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New electrical innovations can save up to $1 per square foot.

The Energy Cost Savings Council (ECSC) has launched a national education campaign to convey a simple and direct message to Corporate America: The average building owner can cut energy costs up to 60 percent by replacing outdated, inefficient electrical equipment with new, high-tech electrotechnologies, a potential savings of $1 per square foot of space.

The ECSC, a coalition of manufacturers, utilities, industry groups and government agencies, was formed to educate Corporate America about the potential cost savings benefits of electrical retrofits and upgrades. The Council is launching an advertising and public relations program targeted to businesses and building owners to convey the potential bottom line savings that will result from upgrading outdated electrical products.

"There is no doubt that competition among utilities is going to save American business money in energy costs," said Jack Briody, president of Advance Transformer and chairman of the ECSC. "But marketplace competition between energy providers will only satisfy a fraction of the potential savings businesses can realize. Electrical upgrades can cut commercial energy costs almost in half, yielding a potential savings of $1 per square foot that drops straight to the bottom line."

An electrical product upgrade can include upgrades in lighting fixtures and lamps, controls and sensors, transformers, motors and drives, and HVAC equipment. According to ECSC, the return on investment in new these technologies begins almost immediately, producing energy savings that allow building owners to recoup their investment in the upgrade in as few as 2 to 3 years, and continue saving over the 10- to 20-year lifespan of the products.

According to the U.S. Department of Energy, more than 90 percent of all commercial buildings in the U.S. were built before 1985. Since that time, technological advances have made basic electrical products and equipment highly efficient, using a fraction of the energy of products manufactured before 1985.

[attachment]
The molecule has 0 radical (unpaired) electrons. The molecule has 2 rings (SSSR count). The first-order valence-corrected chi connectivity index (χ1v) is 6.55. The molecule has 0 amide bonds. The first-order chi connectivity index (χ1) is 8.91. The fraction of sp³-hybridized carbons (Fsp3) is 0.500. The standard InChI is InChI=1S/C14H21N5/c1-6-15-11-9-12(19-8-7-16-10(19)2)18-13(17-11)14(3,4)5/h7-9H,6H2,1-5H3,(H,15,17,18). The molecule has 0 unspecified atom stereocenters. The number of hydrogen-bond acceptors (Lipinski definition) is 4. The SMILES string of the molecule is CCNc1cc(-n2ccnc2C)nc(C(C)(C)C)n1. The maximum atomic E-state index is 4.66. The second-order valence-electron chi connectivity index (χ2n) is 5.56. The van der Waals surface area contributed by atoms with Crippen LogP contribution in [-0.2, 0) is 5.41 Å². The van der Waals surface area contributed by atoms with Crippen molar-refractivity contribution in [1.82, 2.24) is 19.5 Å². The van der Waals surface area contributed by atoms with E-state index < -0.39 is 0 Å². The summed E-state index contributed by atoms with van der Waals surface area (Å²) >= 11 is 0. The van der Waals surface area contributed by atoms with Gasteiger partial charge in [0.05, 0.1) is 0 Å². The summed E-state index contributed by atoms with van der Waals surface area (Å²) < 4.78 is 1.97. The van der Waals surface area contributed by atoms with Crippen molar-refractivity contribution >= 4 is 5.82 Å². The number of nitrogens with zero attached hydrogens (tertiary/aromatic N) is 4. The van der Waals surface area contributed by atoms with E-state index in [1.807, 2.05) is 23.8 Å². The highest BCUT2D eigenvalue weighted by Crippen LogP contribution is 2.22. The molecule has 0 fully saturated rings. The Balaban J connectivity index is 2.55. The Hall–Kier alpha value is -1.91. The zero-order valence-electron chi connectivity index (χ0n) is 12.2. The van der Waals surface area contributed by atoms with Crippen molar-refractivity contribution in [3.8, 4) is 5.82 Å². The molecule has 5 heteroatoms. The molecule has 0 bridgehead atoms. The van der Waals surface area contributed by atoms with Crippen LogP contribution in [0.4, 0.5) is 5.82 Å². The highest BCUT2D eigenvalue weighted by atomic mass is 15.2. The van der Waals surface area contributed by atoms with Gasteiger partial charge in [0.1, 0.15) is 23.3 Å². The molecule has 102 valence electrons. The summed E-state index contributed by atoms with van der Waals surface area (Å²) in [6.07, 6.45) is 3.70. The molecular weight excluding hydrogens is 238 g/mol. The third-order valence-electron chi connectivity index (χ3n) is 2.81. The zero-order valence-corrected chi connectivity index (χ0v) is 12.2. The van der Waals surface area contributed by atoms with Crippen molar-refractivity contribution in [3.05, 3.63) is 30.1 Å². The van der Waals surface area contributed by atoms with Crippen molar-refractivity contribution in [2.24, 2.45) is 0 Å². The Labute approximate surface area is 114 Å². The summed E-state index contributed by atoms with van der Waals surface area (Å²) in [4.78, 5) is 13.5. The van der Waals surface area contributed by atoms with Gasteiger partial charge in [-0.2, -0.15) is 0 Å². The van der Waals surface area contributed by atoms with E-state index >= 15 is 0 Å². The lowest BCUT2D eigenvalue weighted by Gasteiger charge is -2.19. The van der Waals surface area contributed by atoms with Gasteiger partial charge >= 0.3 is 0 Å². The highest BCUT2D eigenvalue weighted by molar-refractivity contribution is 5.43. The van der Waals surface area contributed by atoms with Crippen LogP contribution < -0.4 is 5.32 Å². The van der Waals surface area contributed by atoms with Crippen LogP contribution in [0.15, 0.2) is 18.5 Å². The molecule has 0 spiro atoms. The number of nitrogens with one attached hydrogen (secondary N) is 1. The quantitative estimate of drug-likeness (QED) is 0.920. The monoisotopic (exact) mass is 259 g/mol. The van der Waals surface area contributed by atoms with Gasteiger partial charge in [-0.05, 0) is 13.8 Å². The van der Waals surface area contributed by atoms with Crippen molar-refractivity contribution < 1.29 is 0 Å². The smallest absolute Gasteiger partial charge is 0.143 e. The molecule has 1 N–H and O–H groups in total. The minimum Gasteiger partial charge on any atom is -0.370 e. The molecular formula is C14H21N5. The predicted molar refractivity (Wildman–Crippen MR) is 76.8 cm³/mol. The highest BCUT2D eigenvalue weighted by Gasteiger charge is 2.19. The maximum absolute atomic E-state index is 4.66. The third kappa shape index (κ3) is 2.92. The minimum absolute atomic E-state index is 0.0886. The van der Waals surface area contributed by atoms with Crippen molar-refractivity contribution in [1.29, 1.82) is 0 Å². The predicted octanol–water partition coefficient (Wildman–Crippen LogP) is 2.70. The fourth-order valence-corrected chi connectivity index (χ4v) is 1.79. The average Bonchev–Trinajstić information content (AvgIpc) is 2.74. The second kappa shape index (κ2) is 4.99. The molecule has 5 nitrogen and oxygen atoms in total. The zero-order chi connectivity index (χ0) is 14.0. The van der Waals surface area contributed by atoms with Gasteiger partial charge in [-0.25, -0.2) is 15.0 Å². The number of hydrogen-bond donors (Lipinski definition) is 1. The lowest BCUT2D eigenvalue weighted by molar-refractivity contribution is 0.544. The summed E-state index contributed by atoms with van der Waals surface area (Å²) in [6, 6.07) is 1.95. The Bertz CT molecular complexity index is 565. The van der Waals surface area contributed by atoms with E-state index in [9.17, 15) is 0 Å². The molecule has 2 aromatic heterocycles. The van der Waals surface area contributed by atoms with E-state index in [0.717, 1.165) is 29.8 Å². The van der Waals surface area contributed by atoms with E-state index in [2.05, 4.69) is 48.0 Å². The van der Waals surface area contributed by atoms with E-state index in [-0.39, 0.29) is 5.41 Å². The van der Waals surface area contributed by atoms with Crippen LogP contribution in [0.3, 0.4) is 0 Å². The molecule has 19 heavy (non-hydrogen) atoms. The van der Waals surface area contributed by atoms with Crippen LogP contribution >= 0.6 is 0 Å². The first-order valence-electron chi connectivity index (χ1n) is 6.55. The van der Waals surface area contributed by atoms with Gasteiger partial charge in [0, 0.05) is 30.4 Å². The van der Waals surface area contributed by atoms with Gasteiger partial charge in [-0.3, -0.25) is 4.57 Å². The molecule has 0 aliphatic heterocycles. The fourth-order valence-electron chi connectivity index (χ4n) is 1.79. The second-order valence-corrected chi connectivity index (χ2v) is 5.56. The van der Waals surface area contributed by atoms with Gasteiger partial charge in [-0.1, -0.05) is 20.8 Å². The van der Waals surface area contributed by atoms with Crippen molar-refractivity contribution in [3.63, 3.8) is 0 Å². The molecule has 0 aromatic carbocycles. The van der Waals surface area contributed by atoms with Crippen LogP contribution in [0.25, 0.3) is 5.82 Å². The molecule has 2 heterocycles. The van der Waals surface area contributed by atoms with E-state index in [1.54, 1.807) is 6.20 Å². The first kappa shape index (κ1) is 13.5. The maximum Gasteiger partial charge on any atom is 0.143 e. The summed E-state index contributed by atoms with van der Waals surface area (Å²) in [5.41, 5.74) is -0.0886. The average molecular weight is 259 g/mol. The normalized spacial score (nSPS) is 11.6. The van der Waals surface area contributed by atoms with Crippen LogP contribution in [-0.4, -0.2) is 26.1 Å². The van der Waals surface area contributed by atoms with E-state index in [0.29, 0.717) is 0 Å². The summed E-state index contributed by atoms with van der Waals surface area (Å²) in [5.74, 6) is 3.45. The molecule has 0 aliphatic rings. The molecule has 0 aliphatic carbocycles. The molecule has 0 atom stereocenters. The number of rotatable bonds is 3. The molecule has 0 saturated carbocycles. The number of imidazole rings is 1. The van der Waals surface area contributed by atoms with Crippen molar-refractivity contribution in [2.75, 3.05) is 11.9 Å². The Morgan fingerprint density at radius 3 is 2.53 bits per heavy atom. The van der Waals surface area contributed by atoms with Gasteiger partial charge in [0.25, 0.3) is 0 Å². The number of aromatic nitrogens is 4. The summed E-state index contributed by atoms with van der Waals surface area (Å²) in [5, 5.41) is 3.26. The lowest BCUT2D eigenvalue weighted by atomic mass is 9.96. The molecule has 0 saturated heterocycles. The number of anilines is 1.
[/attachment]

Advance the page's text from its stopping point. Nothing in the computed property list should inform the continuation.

In a study by the trade Journal Energy User News, 1,000 electrical product upgrade projects were analyzed between 1988 and 1996. The study concluded that upgrades and retrofits of lighting, HVAC, motors and drives, and building automation can achieve energy savings of $1 to $1.50 per square foot of floor space, especially when the project involved a combination of each electro-technology element.

The private sector-based ECSC "ReElectrification of American Business" campaign is joining with ongoing government efforts to promote energy efficiency, including the Energy Star Building and Green Lights Partnership and the Green Lights Program sponsored by the U.S. Environmental Protection Agency. It is also supported by the U.S. Department of Energy.

"The Energy Star Building Partnership shares a common goal with ECSC: held building owners understand the benefits of upgrading to new technologies," said Maria T. Vargas, co-director of the Energy Star Buildings and Green Lights Partnership. "By working together and targeting all categories of buildings - owner-occupied commercial and industrial space, incomeproducing properties, and public sector buildings - we will educate end-users of the real economic and social benefits that come from taking steps to save energy."

Vargas cited one New York City building as an example of how updating building equipment can result in a quick return on investment. The New York Information Technology Center at 55 Broad Street is owned by Rodin Management, Inc. and is a participant in EPA's "Energy Star Building Partnership."

The 31-year-old building recently completed a complete electrical upgrade. Rudin worked with Con Edison to develop a new lighting system which provides quality, efficiency and control, and will return a 30 percent savings on energy and maintenance as compared to a conventional lighting system.

"Information-age businesses, like 55 Broad, need buildings designed and wired to provide workspace flexibility, excellence in lighting and super-reliable power," said Anthony Giasi of Con Edison. "This project showcased a new standard in office building infrastructure that has businesses eager for Manhattan leases again."

Additional information on the ECSC can be found at or by calling 1-888-829-2209.
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Publication:Real Estate Weekly
Date:Mar 18, 1998
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